JSF 2.0 Group Blog

Friday Aug 01, 2008

Early Draft Review 1: Recap

Just in case you didn't notice, we released the Early Draft Review Draft (ERD) 1 of the JavaServer Faces 2.0 specification back in June. If you didn't have the time or inclination to read the spec, here are the key features it includes (links point to Ryan Lubke's well-written detailed blog entries):

Feature Description
Development stages Allows you to keep track of whether your project is in development, production, and other stages. For example, you can display stack traces and re-load artifacts in development mode, but not in production mode. Similar to the RoR RAILS_ENV environment variable.
Resource handling Resources are style sheets, JavaScripts, images, and related artifacts. This feature adds integrated support for packaging and retrieving resources (versioning, I8LN, libraries, the ability to load resources from JARs). This helps improve component suite compatibility, simplify component development, and also make it easier to dynamically include resources in your JSF pages.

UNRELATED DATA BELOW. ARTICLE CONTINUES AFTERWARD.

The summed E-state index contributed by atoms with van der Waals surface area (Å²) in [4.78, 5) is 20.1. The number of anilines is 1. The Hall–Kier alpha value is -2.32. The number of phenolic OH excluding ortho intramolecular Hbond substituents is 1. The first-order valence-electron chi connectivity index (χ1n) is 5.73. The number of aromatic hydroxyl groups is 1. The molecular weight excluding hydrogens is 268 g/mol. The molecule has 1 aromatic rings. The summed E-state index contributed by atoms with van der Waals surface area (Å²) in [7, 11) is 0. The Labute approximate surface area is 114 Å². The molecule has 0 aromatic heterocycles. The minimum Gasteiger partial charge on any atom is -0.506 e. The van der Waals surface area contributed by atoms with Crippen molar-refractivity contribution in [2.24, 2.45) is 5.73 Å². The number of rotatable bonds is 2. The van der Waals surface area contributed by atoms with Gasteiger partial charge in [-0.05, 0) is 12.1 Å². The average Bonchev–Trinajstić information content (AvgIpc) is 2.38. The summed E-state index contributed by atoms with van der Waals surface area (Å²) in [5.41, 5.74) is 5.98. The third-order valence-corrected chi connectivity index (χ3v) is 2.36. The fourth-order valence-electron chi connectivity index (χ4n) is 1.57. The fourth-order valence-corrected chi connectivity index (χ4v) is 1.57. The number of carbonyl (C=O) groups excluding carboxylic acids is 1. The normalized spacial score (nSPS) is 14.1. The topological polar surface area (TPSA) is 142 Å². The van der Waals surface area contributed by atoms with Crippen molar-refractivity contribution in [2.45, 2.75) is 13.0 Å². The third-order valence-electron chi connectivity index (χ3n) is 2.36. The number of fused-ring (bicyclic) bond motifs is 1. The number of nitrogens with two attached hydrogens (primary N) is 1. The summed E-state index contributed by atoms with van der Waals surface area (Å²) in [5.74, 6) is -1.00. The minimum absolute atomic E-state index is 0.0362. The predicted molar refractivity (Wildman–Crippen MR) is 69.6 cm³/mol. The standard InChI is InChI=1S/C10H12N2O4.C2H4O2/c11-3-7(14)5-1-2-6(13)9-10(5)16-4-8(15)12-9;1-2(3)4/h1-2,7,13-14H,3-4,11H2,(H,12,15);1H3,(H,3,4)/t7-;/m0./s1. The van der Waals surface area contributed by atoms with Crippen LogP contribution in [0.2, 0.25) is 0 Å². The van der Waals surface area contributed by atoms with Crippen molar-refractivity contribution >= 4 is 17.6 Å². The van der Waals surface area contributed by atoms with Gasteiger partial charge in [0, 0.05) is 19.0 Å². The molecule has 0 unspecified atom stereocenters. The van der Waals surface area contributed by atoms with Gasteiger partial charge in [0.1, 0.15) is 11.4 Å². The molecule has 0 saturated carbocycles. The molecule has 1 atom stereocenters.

Resource re-location New components for head, body, and resources, plus the ability to specify whether resources should be rendered in the head or body. This was necessary in order to allow custom components and JSF pages to render resource references in the proper location -- you don't want your CSS file reference showing up at the end of the page, even if that's where you declared the component.
System events A new application-wide publish/subscribe event system. UI components and the Application object (which is a singleton) can receive system events. This is used internally for the resource re-location feature, but it can also be used with backing beans or other objects.
New scopes We've added a view scope, a component scope (for the component currently being processed), and an attribute map for facesContext. These are very useful for component developers, but they're also useful for storing state in a context that's more in-step with JSF's processing.

You can expect to see more scopes, such as conversation scope, supported either via WebBeans or in JSF at a later date.

Standard disclaimer: these features are subject to change.

Note that you can download Mojarra 2.0 EDR1 to take these new features for a test drive. And hey, it's open source, so you can see the code, too.

EDR1 was primarily about laying the foundation for some of the key features we're working on for JSF 2.0. EDR2 will give you more toys to play with, and should be out in September; see the JSF 2 Schedule for more info.


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